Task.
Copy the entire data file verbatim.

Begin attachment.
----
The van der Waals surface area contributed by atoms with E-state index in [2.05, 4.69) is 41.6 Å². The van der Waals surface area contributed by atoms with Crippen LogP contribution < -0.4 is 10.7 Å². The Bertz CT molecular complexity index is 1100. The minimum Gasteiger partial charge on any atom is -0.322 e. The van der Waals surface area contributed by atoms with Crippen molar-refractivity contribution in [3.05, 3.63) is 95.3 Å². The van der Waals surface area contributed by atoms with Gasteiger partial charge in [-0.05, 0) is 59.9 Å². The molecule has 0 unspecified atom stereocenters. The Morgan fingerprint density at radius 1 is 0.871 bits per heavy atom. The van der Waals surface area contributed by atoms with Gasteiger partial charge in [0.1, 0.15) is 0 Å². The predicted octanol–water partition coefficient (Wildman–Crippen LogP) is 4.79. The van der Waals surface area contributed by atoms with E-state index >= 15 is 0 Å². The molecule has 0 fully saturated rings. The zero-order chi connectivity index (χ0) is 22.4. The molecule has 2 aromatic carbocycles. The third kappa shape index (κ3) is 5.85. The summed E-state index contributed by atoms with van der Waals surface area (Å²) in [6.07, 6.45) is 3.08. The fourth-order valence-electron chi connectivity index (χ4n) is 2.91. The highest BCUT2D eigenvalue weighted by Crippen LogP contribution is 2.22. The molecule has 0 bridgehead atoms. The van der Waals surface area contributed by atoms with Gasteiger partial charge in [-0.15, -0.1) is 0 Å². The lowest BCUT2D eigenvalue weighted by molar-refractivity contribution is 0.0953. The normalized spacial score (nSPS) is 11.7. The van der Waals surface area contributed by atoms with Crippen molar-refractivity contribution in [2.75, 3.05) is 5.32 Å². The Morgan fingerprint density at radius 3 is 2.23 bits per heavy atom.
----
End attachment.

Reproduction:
The van der Waals surface area contributed by atoms with E-state index in [2.05, 4.69) is 41.6 Å². The van der Waals surface area contributed by atoms with Crippen LogP contribution < -0.4 is 10.7 Å². The Bertz CT molecular complexity index is 1100. The minimum Gasteiger partial charge on any atom is -0.322 e. The van der Waals surface area contributed by atoms with Crippen molar-refractivity contribution in [3.05, 3.63) is 95.3 Å². The van der Waals surface area contributed by atoms with Gasteiger partial charge in [-0.05, 0) is 59.9 Å². The molecule has 0 unspecified atom stereocenters. The Morgan fingerprint density at radius 1 is 0.871 bits per heavy atom. The van der Waals surface area contributed by atoms with Gasteiger partial charge in [0.1, 0.15) is 0 Å². The predicted octanol–water partition coefficient (Wildman–Crippen LogP) is 4.79. The van der Waals surface area contributed by atoms with E-state index >= 15 is 0 Å². The molecule has 0 fully saturated rings. The zero-order chi connectivity index (χ0) is 22.4. The molecule has 2 aromatic carbocycles. The third kappa shape index (κ3) is 5.85. The summed E-state index contributed by atoms with van der Waals surface area (Å²) in [6.07, 6.45) is 3.08. The fourth-order valence-electron chi connectivity index (χ4n) is 2.91. The highest BCUT2D eigenvalue weighted by Crippen LogP contribution is 2.22. The molecule has 0 bridgehead atoms. The van der Waals surface area contributed by atoms with Gasteiger partial charge in [-0.15, -0.1) is 0 Å². The lowest BCUT2D eigenvalue weighted by molar-refractivity contribution is 0.0953. The normalized spacial score (nSPS) is 11.7. The van der Waals surface area contributed by atoms with Crippen molar-refractivity contribution in [2.75, 3.05) is 5.32 Å². The Morgan fingerprint density at radius 3 is 2.23 bits per heavy atom.